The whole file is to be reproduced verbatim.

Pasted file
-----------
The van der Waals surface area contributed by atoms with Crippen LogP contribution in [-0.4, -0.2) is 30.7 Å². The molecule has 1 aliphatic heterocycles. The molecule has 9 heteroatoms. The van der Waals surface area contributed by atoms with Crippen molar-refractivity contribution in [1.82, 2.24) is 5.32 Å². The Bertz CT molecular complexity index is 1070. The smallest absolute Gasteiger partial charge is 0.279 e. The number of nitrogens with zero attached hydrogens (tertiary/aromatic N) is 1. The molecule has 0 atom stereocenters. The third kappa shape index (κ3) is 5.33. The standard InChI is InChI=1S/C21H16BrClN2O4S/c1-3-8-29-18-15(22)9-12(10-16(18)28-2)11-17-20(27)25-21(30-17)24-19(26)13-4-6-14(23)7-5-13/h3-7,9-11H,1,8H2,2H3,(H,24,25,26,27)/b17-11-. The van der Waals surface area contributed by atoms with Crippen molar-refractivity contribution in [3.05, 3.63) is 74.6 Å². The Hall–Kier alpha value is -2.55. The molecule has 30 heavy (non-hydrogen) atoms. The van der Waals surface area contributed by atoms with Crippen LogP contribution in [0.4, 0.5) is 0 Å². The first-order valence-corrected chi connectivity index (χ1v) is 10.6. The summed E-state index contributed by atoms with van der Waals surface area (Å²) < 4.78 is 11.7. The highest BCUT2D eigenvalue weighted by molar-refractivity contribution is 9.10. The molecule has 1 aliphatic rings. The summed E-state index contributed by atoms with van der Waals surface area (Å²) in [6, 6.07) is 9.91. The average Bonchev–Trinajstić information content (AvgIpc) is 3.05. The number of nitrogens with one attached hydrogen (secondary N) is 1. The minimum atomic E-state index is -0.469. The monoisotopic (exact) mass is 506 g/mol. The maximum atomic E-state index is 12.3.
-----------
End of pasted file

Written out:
The van der Waals surface area contributed by atoms with Crippen LogP contribution in [-0.4, -0.2) is 30.7 Å². The molecule has 1 aliphatic heterocycles. The molecule has 9 heteroatoms. The van der Waals surface area contributed by atoms with Crippen molar-refractivity contribution in [1.82, 2.24) is 5.32 Å². The Bertz CT molecular complexity index is 1070. The smallest absolute Gasteiger partial charge is 0.279 e. The number of nitrogens with zero attached hydrogens (tertiary/aromatic N) is 1. The molecule has 0 atom stereocenters. The third kappa shape index (κ3) is 5.33. The standard InChI is InChI=1S/C21H16BrClN2O4S/c1-3-8-29-18-15(22)9-12(10-16(18)28-2)11-17-20(27)25-21(30-17)24-19(26)13-4-6-14(23)7-5-13/h3-7,9-11H,1,8H2,2H3,(H,24,25,26,27)/b17-11-. The van der Waals surface area contributed by atoms with Crippen molar-refractivity contribution in [3.05, 3.63) is 74.6 Å². The Hall–Kier alpha value is -2.55. The molecule has 30 heavy (non-hydrogen) atoms. The van der Waals surface area contributed by atoms with Crippen LogP contribution in [0.4, 0.5) is 0 Å². The first-order valence-corrected chi connectivity index (χ1v) is 10.6. The summed E-state index contributed by atoms with van der Waals surface area (Å²) < 4.78 is 11.7. The highest BCUT2D eigenvalue weighted by molar-refractivity contribution is 9.10. The molecule has 1 aliphatic rings. The summed E-state index contributed by atoms with van der Waals surface area (Å²) in [6, 6.07) is 9.91. The average Bonchev–Trinajstić information content (AvgIpc) is 3.05. The number of nitrogens with one attached hydrogen (secondary N) is 1. The minimum atomic E-state index is -0.469. The monoisotopic (exact) mass is 506 g/mol. The maximum atomic E-state index is 12.3.